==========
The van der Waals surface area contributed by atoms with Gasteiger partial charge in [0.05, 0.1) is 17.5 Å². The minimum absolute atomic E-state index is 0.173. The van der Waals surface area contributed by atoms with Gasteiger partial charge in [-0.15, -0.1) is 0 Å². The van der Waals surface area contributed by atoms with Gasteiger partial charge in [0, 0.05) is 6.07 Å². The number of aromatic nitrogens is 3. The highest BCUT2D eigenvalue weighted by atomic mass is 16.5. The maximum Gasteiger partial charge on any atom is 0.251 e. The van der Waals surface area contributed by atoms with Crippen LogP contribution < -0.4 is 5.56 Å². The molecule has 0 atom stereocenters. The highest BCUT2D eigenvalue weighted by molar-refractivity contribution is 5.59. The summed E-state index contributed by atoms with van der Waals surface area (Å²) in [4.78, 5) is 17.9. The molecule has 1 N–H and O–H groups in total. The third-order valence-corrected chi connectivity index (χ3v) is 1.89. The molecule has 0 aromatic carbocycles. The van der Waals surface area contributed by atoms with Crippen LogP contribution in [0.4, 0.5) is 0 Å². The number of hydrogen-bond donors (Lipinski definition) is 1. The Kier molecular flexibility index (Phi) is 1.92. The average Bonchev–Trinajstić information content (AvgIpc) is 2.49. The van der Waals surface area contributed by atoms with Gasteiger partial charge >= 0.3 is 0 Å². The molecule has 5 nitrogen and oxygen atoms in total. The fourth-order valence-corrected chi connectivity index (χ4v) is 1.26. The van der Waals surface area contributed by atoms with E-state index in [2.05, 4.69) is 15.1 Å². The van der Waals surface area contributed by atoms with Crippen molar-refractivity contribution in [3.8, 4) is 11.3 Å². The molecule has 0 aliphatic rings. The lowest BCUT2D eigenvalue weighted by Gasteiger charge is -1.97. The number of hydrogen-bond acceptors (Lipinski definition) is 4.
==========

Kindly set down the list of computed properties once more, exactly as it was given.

The van der Waals surface area contributed by atoms with Gasteiger partial charge in [0.05, 0.1) is 17.5 Å². The minimum absolute atomic E-state index is 0.173. The van der Waals surface area contributed by atoms with Gasteiger partial charge in [-0.15, -0.1) is 0 Å². The van der Waals surface area contributed by atoms with Gasteiger partial charge in [0, 0.05) is 6.07 Å². The number of aromatic nitrogens is 3. The highest BCUT2D eigenvalue weighted by atomic mass is 16.5. The maximum Gasteiger partial charge on any atom is 0.251 e. The van der Waals surface area contributed by atoms with Crippen LogP contribution < -0.4 is 5.56 Å². The molecule has 0 atom stereocenters. The highest BCUT2D eigenvalue weighted by molar-refractivity contribution is 5.59. The summed E-state index contributed by atoms with van der Waals surface area (Å²) in [4.78, 5) is 17.9. The molecule has 1 N–H and O–H groups in total. The third-order valence-corrected chi connectivity index (χ3v) is 1.89. The molecule has 0 aromatic carbocycles. The van der Waals surface area contributed by atoms with Crippen LogP contribution in [0.4, 0.5) is 0 Å². The number of hydrogen-bond donors (Lipinski definition) is 1. The Kier molecular flexibility index (Phi) is 1.92. The average Bonchev–Trinajstić information content (AvgIpc) is 2.49. The van der Waals surface area contributed by atoms with Gasteiger partial charge >= 0.3 is 0 Å². The molecule has 5 nitrogen and oxygen atoms in total. The fourth-order valence-corrected chi connectivity index (χ4v) is 1.26. The van der Waals surface area contributed by atoms with E-state index in [2.05, 4.69) is 15.1 Å². The van der Waals surface area contributed by atoms with Crippen molar-refractivity contribution in [3.8, 4) is 11.3 Å². The molecule has 0 aliphatic rings. The lowest BCUT2D eigenvalue weighted by Gasteiger charge is -1.97. The number of hydrogen-bond acceptors (Lipinski definition) is 4.